For decades, the place now referred to as Metro Oregon Zoo featured a series of waterfowl ponds near the northern end of the property, near a stream-fed ravine. Over time, they built into the ravine itself, creating a set of exhibits first referred to as "Cascades", and eventually, the "Great Northwest". With the construction of the latter set, they dealt with the pesky stream, which had repeatedly flooded parts of the former exhibits. Being dedicated conservationists, they allowed the stream to continue to exist in parts of the "Great Northwest" as they pushed their conservation education messages. Eventually, of course, the stream is buried.
Do as they say, not as they do.
Prior to the "Great Northwest", a series of three waterfowl ponds were located in the ravine. At a cost of hundreds of thousands of taxpayer dollars, these were destroyed over a decade ago, and a new, "green" set of exhibits called the "family farm" were installed.
These featured chickens and bunnies and goats and cows and pigs, and all of them held hands and hooves and paws while dancing around the Maypole to the tune "Everything Is Beautiful". It was all very vegetational educational. Now, it's all slated for demolition as the organization prepares to "invest" a few hundred thousand more taxpayer dollars to build: a waterfowl pond. They're also thinking of California Condor cage there. After all, not every condor can be released back into the wild, so they can put some nice vegetational educational graphics up. You won't be able to see the bird/birds soar, or otherwise behave as they might in the wild, but they might be able to flap around some.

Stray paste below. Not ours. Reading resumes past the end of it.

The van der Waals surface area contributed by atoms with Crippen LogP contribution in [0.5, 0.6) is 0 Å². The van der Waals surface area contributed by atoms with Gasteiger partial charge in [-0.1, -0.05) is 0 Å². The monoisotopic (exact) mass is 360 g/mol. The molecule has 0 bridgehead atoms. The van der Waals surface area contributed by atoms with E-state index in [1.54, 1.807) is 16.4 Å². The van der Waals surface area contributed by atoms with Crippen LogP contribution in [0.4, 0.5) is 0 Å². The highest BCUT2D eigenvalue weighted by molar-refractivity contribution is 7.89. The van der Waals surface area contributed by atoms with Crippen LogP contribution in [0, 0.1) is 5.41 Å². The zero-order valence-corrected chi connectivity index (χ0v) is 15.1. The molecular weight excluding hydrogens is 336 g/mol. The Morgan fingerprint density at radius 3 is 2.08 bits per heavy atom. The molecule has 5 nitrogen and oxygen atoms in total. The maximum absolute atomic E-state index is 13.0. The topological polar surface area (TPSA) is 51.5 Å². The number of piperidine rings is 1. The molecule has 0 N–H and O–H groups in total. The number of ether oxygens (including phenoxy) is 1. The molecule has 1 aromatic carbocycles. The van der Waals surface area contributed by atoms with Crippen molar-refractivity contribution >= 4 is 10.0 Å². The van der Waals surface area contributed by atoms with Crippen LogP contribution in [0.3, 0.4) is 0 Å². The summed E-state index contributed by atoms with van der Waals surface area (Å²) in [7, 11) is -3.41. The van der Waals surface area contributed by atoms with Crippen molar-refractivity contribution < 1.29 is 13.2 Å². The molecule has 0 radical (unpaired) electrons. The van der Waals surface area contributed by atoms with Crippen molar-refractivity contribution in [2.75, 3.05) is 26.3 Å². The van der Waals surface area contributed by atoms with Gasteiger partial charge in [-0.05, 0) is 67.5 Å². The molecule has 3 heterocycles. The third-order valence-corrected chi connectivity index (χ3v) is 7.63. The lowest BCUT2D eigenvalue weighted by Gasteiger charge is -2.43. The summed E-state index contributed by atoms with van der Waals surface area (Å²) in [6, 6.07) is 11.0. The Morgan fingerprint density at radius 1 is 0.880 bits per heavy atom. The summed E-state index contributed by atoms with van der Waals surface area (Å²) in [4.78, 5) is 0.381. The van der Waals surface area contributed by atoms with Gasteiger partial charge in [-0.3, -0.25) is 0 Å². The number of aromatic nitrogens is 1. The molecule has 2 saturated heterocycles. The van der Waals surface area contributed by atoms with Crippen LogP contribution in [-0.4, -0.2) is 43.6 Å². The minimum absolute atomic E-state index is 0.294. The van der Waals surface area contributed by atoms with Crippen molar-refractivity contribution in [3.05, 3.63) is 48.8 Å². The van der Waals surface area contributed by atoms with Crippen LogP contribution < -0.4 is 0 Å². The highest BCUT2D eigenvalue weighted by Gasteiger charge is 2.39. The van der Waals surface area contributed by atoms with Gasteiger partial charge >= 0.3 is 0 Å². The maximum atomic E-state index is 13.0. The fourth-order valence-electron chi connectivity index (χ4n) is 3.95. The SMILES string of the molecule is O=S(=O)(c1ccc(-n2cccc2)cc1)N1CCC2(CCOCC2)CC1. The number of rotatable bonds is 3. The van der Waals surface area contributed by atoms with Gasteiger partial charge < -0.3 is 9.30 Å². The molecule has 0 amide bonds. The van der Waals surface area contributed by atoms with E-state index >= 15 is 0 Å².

After that, you can go visit the polar bear exhibit, where you can view vegetational educational graphics that describe the horrors of man-made global warming, the importance of recycling, and the impending demise of the polar bear. Not one mention is made of the fact that there are more polar bears now than at any time in recorded history; it doesn't fit the meme.
Welcome to the New Zoo, where waste is the norm, talk is cheap, and conservation is replaced with conversation. Don't ask where the stream in the ravine ends up, and don't ask them why they pump water from on-site springs into the Portland sewer system.
Concentrate on recycling. Do your part to Save The Planet™.
They're all about conversation. You don't need to know the rest.